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Mechanisms and Characteristics of Sports Trauma

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Presentation on theme: "Mechanisms and Characteristics of Sports Trauma"— Presentation transcript:

1 Mechanisms and Characteristics of Sports Trauma

2 (please note that some pictures may be graphic)
Basic Injury Terms (please note that some pictures may be graphic) Soft Tissue Trauma The skin = wounds Abrasion Incision Friction blister Laceration Avulsion Puncture Contusion

3 Abrasion - skin is scraped away against a rough surface. The
epidermis and dermis are worn away, exposing numerous capillaries Incision - skin is sharply cut

4 Laceration - a wound where the flesh has been irregularly torn
Avulsion - skin is completely ripped from its source

5 Skin bruise - a blow compresses or crushes the skin surface producing bleeding under the skin - called a contusion Puncture - penetration of skin by a sharp object

6 Friction blister - continuous rubbing over the surface of the skin
Friction blister - continuous rubbing over the surface of the skin causes a collection of fluid below or within the epidermal layer

7 Care for blisters Prevention: Treatment:
Talcum powder or petroleum jelly can protect skin against abnormal friction Wearing tubular socks or 2 pairs of socks Correct size shoe Shoes must be broken in Treatment: Leave intact first 24 hrs. Popping a blister depends on pain and severity Avoid infection by cleaning with antiseptic soap May use 2nd skin or moleskin Doughnut pad may decrease pain

8 Soft Tissue Trauma Skeletal Muscle Trauma
Contusions: Superficial to deep Hematoma may be formed by localization of the bleeding into a clot

9 Strains - stretch, tear or rip in the muscle tissue or tendon
Possible causes: abnormal muscle contraction due to a strength imbalance, electrolyte imbalance May range from a minute separation of connective tissue and muscle fibers to a complete tendinous avulsion or muscle rupture

10 Soft Tissue Trauma Strains
Grade I = Some muscle fibers stretched or torn, mild tenderness, pain on active motion but full range of motion (ROM) is possible, no discoloration, mild loss of strength Grade II = Some muscle fibers torn, extremely painful, loss of strength and movement, discoloration due to capillary bleeding, possible divot felt Grade III = complete rupture, significant impairment or total loss of movement, pain is intense but quickly diminishes due to complete nerve separation

11 Soft Tissue Trauma Muscle Soreness 2 Types:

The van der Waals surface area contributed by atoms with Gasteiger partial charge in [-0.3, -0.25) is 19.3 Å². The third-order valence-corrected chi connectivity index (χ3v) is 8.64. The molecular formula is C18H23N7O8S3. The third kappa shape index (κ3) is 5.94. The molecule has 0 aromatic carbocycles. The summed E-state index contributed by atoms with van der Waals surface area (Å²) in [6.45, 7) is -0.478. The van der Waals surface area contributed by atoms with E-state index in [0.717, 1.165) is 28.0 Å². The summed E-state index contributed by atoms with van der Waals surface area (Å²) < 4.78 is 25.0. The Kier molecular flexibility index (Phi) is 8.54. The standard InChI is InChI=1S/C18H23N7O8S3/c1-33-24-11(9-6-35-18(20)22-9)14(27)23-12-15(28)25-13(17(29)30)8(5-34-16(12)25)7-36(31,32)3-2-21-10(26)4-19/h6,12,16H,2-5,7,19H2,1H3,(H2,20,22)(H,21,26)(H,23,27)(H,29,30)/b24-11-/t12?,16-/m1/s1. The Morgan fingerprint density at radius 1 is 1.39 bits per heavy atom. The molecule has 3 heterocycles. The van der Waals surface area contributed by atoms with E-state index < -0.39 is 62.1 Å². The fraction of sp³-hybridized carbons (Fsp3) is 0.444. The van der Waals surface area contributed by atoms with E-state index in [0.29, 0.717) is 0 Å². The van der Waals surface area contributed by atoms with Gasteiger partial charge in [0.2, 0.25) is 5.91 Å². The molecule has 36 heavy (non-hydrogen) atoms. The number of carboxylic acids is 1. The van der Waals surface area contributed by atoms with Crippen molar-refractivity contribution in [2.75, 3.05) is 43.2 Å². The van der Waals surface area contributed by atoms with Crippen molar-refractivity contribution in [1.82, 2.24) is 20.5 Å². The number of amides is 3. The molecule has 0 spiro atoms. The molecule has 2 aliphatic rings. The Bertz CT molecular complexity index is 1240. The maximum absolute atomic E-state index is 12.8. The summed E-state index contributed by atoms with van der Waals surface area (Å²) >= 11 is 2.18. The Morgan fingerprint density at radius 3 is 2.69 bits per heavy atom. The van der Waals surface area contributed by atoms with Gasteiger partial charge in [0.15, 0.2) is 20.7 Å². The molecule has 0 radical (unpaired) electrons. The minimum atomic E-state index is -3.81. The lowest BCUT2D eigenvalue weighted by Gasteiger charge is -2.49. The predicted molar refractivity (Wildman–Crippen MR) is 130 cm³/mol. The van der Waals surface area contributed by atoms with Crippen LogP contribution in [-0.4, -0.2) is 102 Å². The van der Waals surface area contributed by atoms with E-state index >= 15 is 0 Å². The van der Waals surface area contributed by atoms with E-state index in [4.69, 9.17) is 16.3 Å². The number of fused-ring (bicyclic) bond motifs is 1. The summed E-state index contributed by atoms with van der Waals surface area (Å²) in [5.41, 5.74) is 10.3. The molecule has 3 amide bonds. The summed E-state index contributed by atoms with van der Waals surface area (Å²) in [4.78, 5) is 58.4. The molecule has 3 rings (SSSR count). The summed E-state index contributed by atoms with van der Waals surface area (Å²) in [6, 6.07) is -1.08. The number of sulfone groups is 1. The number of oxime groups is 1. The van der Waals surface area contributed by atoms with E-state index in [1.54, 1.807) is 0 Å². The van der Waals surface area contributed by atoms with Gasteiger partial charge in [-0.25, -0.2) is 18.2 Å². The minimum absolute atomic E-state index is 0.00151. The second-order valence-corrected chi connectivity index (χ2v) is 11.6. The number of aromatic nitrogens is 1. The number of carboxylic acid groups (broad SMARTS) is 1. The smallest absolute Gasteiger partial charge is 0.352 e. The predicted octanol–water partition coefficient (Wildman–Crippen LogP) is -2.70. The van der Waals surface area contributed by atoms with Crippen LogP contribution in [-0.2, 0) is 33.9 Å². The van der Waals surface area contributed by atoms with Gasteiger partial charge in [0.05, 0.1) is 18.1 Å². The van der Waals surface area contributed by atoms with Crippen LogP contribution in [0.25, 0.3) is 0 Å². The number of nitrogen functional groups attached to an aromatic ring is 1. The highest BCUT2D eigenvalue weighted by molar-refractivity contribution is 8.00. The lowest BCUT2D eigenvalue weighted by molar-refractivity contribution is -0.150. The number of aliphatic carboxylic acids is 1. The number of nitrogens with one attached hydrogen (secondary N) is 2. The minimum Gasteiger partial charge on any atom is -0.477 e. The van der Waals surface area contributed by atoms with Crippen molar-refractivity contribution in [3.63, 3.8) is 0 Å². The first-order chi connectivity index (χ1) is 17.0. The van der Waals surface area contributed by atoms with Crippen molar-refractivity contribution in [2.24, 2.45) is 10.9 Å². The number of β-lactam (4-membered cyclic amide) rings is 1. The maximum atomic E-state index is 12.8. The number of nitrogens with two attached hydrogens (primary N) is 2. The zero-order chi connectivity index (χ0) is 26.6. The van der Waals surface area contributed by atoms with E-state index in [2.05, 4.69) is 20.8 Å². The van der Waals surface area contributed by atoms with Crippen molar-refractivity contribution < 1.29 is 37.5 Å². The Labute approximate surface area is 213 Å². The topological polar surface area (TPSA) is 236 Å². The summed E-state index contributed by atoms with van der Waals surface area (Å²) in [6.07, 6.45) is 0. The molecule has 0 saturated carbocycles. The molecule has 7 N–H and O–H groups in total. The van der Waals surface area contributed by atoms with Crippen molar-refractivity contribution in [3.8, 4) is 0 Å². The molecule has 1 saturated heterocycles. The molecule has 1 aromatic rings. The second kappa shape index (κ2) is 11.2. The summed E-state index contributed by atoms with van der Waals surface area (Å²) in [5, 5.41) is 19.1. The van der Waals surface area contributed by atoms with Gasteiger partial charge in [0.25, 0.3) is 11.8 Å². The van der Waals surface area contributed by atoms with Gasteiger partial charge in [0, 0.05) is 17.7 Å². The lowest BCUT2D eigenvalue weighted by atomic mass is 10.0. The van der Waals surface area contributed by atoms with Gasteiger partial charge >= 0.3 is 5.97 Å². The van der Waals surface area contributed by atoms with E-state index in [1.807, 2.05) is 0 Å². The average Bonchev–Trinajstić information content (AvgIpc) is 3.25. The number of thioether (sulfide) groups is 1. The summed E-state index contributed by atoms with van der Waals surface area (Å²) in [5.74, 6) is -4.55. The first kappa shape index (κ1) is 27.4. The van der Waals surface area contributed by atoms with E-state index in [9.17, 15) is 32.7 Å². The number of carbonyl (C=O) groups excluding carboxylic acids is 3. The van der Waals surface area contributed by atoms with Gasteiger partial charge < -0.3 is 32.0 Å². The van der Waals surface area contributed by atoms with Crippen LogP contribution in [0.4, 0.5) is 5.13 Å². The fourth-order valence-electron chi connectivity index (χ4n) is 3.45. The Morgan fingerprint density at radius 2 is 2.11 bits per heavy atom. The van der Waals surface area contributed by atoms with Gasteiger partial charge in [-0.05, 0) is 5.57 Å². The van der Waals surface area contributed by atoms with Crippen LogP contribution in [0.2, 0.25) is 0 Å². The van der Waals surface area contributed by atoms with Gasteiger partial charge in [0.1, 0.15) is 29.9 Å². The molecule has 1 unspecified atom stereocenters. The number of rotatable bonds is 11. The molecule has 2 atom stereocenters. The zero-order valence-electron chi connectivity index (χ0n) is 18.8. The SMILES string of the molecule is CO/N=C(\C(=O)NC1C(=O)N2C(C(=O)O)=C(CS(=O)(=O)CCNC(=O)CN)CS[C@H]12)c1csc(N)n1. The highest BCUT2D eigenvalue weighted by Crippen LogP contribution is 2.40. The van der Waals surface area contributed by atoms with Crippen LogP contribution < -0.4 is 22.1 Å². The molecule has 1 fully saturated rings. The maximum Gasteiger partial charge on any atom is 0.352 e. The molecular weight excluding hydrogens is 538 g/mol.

Acute-Onset Muscle Soreness - usually accompanies fatigue, during and immediately after exercise Delayed-Onset Muscle Soreness (DOMS) - appears hrs after exercise. Most intense hrs later. Takes about 72 hrs to go away

12 Soft Tissue Trauma Tendon - attaches muscle to bone
Tendonitis - inflammation of the tendon-muscle attachments, tendon or both due to overuse Gradual onset, diffuse tenderness, swelling, pain Grade I = pain before, no pain during, pain after Grade II = pain before, during and after but sill functional Grade III = pain all the time and debilitating

13 Joint Trauma Ligaments Connect 2 bones
Primary Function = motion control and stability Sprain = stretching or tearing of ligaments, joint capsule, or both

14 Cartilage Connective tissue that provides firm and flexible support
Because of its great strength, cartilage can be deformed without damage and still return to its original shape Occurs throughout body and consists of 3 types: Hyaline - nasal septum, trachea, larynx, articular ends of bones of the synovial joints Fibrous - vertebral discs, meniscus Elastic - external ear, eustachian tube

15 Hyaline Articular cartilage no direct blood supply
Receives nourishment from synovial fluid Acts like a sponge Articular cartilage Motion control Stability Load transmission

16 Joint Trauma Sprains Grade I = some pain, mild pt. tenderness, mild loss of function, little to no swelling, little to no discoloration, no instability Grade II = pain, moderate loss of function, swelling, and moderate instability Grade III = extremely painful, major loss of function, severe instability, swelling, rupture of the ligament

17 Joint Trauma Dislocations: complete joint disruption
2nd to fractures in terms of disabling the athlete Highest incidence = fingers, shoulder, elbow 1st time dislocations (all except finger) should always be treated as emergencies and 911 called (finger should be referred but not an emergency)

18 Skeletal Trauma Acute Bone Fractures: disruption in the bone’s continuity Depressed Greenstick Impacted Longitudinal Spiral Transverse Comminuted Avulsion Open or compound


20 Skeletal Trauma Stress Fractures Weakened areas of bone
Starts as stress reaction and progresses to stress fracture Causes - theories include: Coming back from injury too soon Going from one event to another without proper training Starting too quickly Changing environment (running surfaces, shoes, etc.) Postural and foot mal-alignments

21 Skeletal Trauma Stress Fractures
Common areas: tibia, fibula, metatarsals (3rd and 4th), calcaneus, femur, lumbar vertebrae (extension athletes), ribs, humerus Signs and symptoms: progression of pain from intermittent to constant, more intense at night, focal to one spot, swelling, does not respond to treatment Management: send athlete for xray to rule out fx; possible bone scan may be necessary if pain persists and xray is negative, usu. walking boot is recommended

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